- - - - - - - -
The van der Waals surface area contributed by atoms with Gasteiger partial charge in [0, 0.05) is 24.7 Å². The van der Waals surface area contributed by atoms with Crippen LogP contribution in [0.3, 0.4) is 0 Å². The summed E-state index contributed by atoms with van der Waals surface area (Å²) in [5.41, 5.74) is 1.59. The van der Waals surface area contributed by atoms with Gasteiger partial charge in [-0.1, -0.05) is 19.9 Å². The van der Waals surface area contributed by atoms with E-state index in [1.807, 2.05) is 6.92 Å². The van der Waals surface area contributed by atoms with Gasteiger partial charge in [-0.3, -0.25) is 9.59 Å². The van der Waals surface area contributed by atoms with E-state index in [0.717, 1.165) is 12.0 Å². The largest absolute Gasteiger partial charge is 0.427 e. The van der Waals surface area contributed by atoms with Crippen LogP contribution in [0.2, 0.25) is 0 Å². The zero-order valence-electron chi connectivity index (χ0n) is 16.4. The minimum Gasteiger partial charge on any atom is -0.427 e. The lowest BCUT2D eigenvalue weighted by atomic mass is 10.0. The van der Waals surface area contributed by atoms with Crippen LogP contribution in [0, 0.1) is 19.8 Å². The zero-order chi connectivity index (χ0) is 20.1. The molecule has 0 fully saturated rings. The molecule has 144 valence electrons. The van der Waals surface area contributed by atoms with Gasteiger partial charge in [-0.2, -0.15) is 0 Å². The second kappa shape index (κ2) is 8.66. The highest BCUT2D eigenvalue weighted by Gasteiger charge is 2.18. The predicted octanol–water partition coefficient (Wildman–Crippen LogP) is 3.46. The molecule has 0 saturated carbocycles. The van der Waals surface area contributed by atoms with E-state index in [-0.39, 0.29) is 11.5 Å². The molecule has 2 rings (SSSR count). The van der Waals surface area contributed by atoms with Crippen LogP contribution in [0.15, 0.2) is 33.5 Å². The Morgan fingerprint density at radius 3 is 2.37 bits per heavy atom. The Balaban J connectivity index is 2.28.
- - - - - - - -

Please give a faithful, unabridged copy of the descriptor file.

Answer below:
The van der Waals surface area contributed by atoms with Gasteiger partial charge in [0, 0.05) is 24.7 Å². The van der Waals surface area contributed by atoms with Crippen LogP contribution in [0.3, 0.4) is 0 Å². The summed E-state index contributed by atoms with van der Waals surface area (Å²) in [5.41, 5.74) is 1.59. The van der Waals surface area contributed by atoms with Gasteiger partial charge in [-0.1, -0.05) is 19.9 Å². The van der Waals surface area contributed by atoms with E-state index in [1.807, 2.05) is 6.92 Å². The van der Waals surface area contributed by atoms with Gasteiger partial charge in [-0.3, -0.25) is 9.59 Å². The van der Waals surface area contributed by atoms with E-state index in [0.717, 1.165) is 12.0 Å². The largest absolute Gasteiger partial charge is 0.427 e. The van der Waals surface area contributed by atoms with Crippen LogP contribution in [0.2, 0.25) is 0 Å². The zero-order valence-electron chi connectivity index (χ0n) is 16.4. The minimum Gasteiger partial charge on any atom is -0.427 e. The lowest BCUT2D eigenvalue weighted by atomic mass is 10.0. The van der Waals surface area contributed by atoms with Crippen LogP contribution in [0, 0.1) is 19.8 Å². The zero-order chi connectivity index (χ0) is 20.1. The molecule has 0 fully saturated rings. The molecule has 144 valence electrons. The van der Waals surface area contributed by atoms with Gasteiger partial charge in [-0.2, -0.15) is 0 Å². The second kappa shape index (κ2) is 8.66. The highest BCUT2D eigenvalue weighted by Gasteiger charge is 2.18. The predicted octanol–water partition coefficient (Wildman–Crippen LogP) is 3.46. The molecule has 0 saturated carbocycles. The van der Waals surface area contributed by atoms with E-state index in [-0.39, 0.29) is 11.5 Å². The molecule has 2 rings (SSSR count). The van der Waals surface area contributed by atoms with Crippen LogP contribution in [0.15, 0.2) is 33.5 Å². The Morgan fingerprint density at radius 3 is 2.37 bits per heavy atom. The Balaban J connectivity index is 2.28.